Let’s Get That Yield Rate Up, Fordham

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Let’s Get That Yield Rate Up, Fordham

Fordham's applicant pool continues to rise while its acceptance and yield rates remain constant.

Fordham's applicant pool continues to rise while its acceptance and yield rates remain constant.

GRAPHIC ILLUSTRATION BY ESME BLEECKER-ADAMS

Fordham's applicant pool continues to rise while its acceptance and yield rates remain constant.

GRAPHIC ILLUSTRATION BY ESME BLEECKER-ADAMS

GRAPHIC ILLUSTRATION BY ESME BLEECKER-ADAMS

Fordham's applicant pool continues to rise while its acceptance and yield rates remain constant.

By LEO BERNABEI, Staff Writer

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In 2005, Fordham saw around 16,000 applicants apply for a spot in the Class of 2009 with an acceptance rate of just less than 50 percent. This came as Fordham’s Board of Trustees released an ambitious 10-year plan that would return Fordham “to a position of recognized national prominence in the world of American higher education.” Thirteen years later, there were more than 46,000 applicants to Fordham’s Class of 2022. Despite a balloon in applications over this period, the acceptance rate just barely sank to 46 percent.

On top of this, Fordham’s yield rate — the percentage of accepted students who choose to attend the university — has remained virtually unchanged (if not decreased) at around 10 percent over recent years. In other words, Fordham’s applicant pool continues to rise while its acceptance and yield rates stay stagnant.

In fact, Fordham’s yield rate is one of the lowest of national universities. Yield rates are inextricably linked to higher selectivity in college admissions, a factor that carries 10 percent of the weight in determining a university’s rank in the “National Universities” category of U.S. News and World Report. In a year when Fordham’s rank on this list tumbled nine places from 61 to 70, it can only help the university to strive for a higher yield.

In an email to the entire Fordham community last fall, University President Joseph McShane, S.J. assured the university that this ranking is derived largely through endowment size. However, we cannot turn a blind eye to other factors that are taken into account when determining rankings.

There are two major changes that the admissions office must adopt to decrease the number of applications Fordham receives while also obtaining a higher yield rate.

For one, Fordham must implement a school-specific essay of some sort. Aside from the obvious benefit of attracting only serious applicants, who know enough about Fordham to write an essay on why they wish to attend, admissions officers can get a second opportunity to learn more about applicants. Perhaps a student has a particular background in their academic field of interest that they didn’t address in his or her Common Application essay. Not to mention, these types of school-specific essays are a good way to separate highly interested applicants from those who simply write a generic “Why College” essay leaving empty lines where the university’s name belongs.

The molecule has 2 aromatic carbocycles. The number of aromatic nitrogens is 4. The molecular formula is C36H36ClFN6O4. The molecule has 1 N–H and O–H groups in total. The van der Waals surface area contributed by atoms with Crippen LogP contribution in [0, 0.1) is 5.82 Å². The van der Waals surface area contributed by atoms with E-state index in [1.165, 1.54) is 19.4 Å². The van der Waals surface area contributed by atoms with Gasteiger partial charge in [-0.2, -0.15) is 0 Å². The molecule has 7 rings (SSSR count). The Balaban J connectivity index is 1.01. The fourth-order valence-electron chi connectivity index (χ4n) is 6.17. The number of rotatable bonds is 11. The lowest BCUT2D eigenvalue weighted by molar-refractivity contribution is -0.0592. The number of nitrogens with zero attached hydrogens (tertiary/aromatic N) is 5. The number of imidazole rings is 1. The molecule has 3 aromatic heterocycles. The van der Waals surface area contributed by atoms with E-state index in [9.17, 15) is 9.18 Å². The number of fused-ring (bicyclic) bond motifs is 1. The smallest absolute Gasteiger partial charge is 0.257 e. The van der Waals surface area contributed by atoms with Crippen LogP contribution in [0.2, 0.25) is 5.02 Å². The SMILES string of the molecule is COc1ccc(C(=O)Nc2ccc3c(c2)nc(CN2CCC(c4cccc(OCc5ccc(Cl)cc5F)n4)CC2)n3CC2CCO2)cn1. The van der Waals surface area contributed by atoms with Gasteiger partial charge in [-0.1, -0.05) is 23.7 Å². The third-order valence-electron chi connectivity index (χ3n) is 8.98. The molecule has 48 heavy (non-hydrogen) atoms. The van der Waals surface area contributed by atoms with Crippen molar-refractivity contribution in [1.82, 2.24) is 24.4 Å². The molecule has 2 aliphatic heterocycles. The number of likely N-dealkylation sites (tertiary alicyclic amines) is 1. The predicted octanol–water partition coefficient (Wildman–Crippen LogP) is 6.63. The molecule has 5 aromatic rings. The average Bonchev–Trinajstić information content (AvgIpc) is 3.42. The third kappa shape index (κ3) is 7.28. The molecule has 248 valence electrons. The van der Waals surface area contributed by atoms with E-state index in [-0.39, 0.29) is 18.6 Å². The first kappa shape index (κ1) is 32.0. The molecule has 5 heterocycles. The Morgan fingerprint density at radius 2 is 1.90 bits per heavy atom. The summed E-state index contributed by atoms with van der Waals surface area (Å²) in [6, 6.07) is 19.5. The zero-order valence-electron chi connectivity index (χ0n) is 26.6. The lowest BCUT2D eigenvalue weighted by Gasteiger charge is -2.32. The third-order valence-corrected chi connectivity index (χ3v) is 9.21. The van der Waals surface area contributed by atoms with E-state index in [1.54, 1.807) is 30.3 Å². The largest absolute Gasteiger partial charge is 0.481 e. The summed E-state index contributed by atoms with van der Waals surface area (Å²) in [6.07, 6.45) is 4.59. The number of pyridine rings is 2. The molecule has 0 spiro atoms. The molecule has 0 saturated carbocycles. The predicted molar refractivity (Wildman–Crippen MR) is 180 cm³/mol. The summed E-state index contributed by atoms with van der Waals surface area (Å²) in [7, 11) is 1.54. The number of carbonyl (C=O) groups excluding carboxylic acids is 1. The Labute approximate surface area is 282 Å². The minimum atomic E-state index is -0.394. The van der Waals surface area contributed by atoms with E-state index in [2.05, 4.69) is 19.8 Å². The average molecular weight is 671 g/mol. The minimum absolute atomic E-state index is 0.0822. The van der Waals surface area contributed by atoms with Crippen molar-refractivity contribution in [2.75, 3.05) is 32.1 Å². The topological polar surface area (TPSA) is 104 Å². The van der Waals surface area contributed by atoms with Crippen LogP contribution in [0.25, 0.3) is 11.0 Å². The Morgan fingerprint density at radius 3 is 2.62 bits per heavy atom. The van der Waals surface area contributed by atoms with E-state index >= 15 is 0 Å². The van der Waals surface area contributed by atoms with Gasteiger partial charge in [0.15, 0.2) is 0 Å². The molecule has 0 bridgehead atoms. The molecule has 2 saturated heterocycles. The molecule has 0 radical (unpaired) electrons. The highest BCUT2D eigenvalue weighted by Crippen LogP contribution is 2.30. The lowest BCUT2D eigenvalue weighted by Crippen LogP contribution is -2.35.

With the most potential to produce a positive change, Fordham should completely eliminate their use of the Common Application. With more than 600 colleges and universities on this platform, students can now apply to one, two or even 21 colleges via the click of a button. While applications received by colleges that use the Common App continue to rise, schools are forced to make even tougher admissions decisions, leading to an overall decrease in their acceptance rates.

Prominent universities such as Georgetown that have resisted the rise of a universal college application have seen an increase in their applicant rate and a consequential decrease in their acceptance rate. However, their trend pales in comparison to, for instance, Brown University’s 50 percent jump in applicants and simultaneous six percent drop in admissions rate only five years after they joined the Common App. With Fordham now accepting more than 21,000 applicants per year with only around 2,000 students deciding to enroll, it doesn’t take a statistician to conclude that prospective students are simply not applying to Fordham as a school they primarily wish to attend.

To the entire Fordham community, we are a great university ― one of the nation’s best. Let’s not allow our stagnant acceptance rate and low yield rate hold us back. These proposed changes are not difficult to implement. They would save our admissions office countless hours of sifting through applicants while, at the same time, attracting prospective students who are interested in Fordham because of who we are as a university, not only where we’re located.

Although New York City is embedded so deeply into Fordham’s DNA that the university and the city are simply inseparable, we as a Jesuit university offer so much more than the benefit of living in New York. This should be illustrated through our admissions process.